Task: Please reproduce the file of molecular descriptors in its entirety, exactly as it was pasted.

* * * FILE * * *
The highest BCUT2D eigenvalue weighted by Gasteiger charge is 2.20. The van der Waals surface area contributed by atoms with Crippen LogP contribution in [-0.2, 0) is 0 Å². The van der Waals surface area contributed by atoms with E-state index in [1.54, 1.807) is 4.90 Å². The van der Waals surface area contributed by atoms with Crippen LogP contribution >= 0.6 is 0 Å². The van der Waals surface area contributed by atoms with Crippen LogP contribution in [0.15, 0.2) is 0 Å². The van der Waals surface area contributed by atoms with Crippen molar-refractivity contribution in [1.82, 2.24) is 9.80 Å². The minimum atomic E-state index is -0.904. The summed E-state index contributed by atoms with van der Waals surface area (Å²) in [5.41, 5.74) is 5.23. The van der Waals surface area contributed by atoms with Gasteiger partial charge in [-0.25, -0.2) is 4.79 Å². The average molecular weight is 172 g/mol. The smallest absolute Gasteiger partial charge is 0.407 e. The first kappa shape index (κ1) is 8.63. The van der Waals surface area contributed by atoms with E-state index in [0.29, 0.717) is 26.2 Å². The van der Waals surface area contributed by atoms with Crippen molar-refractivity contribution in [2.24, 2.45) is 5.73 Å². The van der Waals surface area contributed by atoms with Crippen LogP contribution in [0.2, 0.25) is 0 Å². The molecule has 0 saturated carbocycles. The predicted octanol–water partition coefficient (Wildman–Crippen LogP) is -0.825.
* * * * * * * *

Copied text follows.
The highest BCUT2D eigenvalue weighted by Gasteiger charge is 2.20. The van der Waals surface area contributed by atoms with Crippen LogP contribution in [-0.2, 0) is 0 Å². The van der Waals surface area contributed by atoms with E-state index in [1.54, 1.807) is 4.90 Å². The van der Waals surface area contributed by atoms with Crippen LogP contribution >= 0.6 is 0 Å². The van der Waals surface area contributed by atoms with Crippen LogP contribution in [0.15, 0.2) is 0 Å². The van der Waals surface area contributed by atoms with Crippen molar-refractivity contribution in [1.82, 2.24) is 9.80 Å². The minimum atomic E-state index is -0.904. The summed E-state index contributed by atoms with van der Waals surface area (Å²) in [5.41, 5.74) is 5.23. The van der Waals surface area contributed by atoms with Gasteiger partial charge in [-0.25, -0.2) is 4.79 Å². The average molecular weight is 172 g/mol. The smallest absolute Gasteiger partial charge is 0.407 e. The first kappa shape index (κ1) is 8.63. The van der Waals surface area contributed by atoms with E-state index in [0.29, 0.717) is 26.2 Å². The van der Waals surface area contributed by atoms with Crippen molar-refractivity contribution in [2.24, 2.45) is 5.73 Å². The van der Waals surface area contributed by atoms with Crippen LogP contribution in [0.2, 0.25) is 0 Å². The molecule has 0 saturated carbocycles. The predicted octanol–water partition coefficient (Wildman–Crippen LogP) is -0.825.